The pension freedoms not only gave defined contribution savers more choice about how they access their retirement savings, but also reduced the tax charges that can apply when a pension is left as an inheritance.
Before April 2015 an uncrystallised DC pension could be paid out as a tax-free lump sum, up to the lifetime allowance, if the saver died younger than 75.
“The introduction of the freedoms have made passing on pensions to beneficiaries a tax-efficient exercise,” says Andrew Megson, executive chair of My Pension Expert.
“Now, pensions are considered to exist outside of an individual’s estate, which means they are not subject to IHT once the DC pension holder dies.
“Even if the pension holder dies after 75, the beneficiary is still able to avoid IHT, although the pension will be subject to a marginal rate of income tax.”
As such, Megson suggests savers withdraw their 25 per cent tax-free lump sum before turning 75. “Otherwise, the sum would be considered as taxable, and the beneficiary would face charges,” he adds.
If using DC death benefits for beneficiary flexi-access drawdown, this provides a survivor with maximum flexibility of access and keeps death benefits outside their own inheritance taxable estate, notes Scottish Widows financial planning manager Bernadette Lewis.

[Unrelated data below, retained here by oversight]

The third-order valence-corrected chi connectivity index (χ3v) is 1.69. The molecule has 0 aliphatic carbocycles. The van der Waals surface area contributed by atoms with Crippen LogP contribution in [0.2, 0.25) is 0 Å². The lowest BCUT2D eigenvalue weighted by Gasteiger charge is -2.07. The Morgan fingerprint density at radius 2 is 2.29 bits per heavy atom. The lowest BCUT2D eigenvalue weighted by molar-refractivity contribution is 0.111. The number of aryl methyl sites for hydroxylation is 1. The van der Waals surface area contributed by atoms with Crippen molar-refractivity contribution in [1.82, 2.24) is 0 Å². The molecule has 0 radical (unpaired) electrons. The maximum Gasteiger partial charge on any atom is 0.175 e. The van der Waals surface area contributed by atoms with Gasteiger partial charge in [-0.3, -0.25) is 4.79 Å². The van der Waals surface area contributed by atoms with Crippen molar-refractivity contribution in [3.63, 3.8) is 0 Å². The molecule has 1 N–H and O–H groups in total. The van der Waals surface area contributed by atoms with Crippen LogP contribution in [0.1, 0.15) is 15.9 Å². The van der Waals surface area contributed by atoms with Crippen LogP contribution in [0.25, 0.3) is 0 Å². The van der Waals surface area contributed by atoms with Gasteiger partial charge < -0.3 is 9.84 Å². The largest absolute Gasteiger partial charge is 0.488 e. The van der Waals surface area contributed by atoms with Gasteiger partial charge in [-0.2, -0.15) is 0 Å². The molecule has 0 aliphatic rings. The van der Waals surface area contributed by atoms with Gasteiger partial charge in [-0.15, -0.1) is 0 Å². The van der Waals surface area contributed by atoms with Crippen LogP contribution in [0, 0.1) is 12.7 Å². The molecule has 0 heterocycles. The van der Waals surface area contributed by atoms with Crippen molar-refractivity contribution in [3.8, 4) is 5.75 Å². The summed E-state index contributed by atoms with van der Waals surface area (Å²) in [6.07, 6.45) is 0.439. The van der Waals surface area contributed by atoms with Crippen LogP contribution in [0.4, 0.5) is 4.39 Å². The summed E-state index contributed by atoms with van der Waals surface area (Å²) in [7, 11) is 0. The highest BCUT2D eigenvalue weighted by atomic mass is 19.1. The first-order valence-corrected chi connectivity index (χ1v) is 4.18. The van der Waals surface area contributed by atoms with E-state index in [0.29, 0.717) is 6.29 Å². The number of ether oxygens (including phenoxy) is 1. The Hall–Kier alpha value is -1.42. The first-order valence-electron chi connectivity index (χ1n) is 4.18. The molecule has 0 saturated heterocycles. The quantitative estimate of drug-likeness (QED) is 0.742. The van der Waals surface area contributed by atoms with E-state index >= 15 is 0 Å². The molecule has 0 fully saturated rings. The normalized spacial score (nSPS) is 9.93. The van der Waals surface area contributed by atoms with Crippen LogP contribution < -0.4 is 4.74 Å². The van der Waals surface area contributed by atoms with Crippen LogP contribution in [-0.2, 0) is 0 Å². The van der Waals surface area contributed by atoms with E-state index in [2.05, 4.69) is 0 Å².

Beneficiary flexi-access drawdown can also reduce tax, adds Lewis. “For deaths under 75, a 25 per cent lifetime allowance charge applies to any excess used for beneficiary flexi-access drawdown – but it’s 55 per cent for an excess lump sum. For deaths over age 75, beneficiary flexi-access drawdown gives a survivor control over taxable withdrawals.”
The fact a pension is not usually part of a taxable estate for IHT purposes is why, perversely, it is often the last pot to draw from after other savings that are part of the estate, notes Uday Tuladhar, JM Finn wealth planning assistant.
Just Group communications director Stephen Lowe agrees: “The [pension freedoms] rules created the possibility for a cascade of wealth with well-pensioned retirees passing on generous funds to children and grandchildren.
"Indeed, why tap into your pension to provide income in retirement when you could first use up other non-pensions assets likely to be subject to heavier IHT when you die?"
Lowe adds: “The blatant generosity of the current rules creates a dilemma for advisers, who will be acutely aware that future policymakers may want to tinker with what they might perceive as a tax loophole in the name of addressing wealth inequality, while clawing back tax relief.
“It’s hard to argue that the death benefit rules are aligned with a wider pension system whose purpose is to provide adequate incomes in retirement, rather than estate planning opportunities for the rich.”
For savers looking to capitalise on the tax efficiency of passing on a DC pension, My Pension Expert’s Megson suggests checking if the scheme enables such bequests.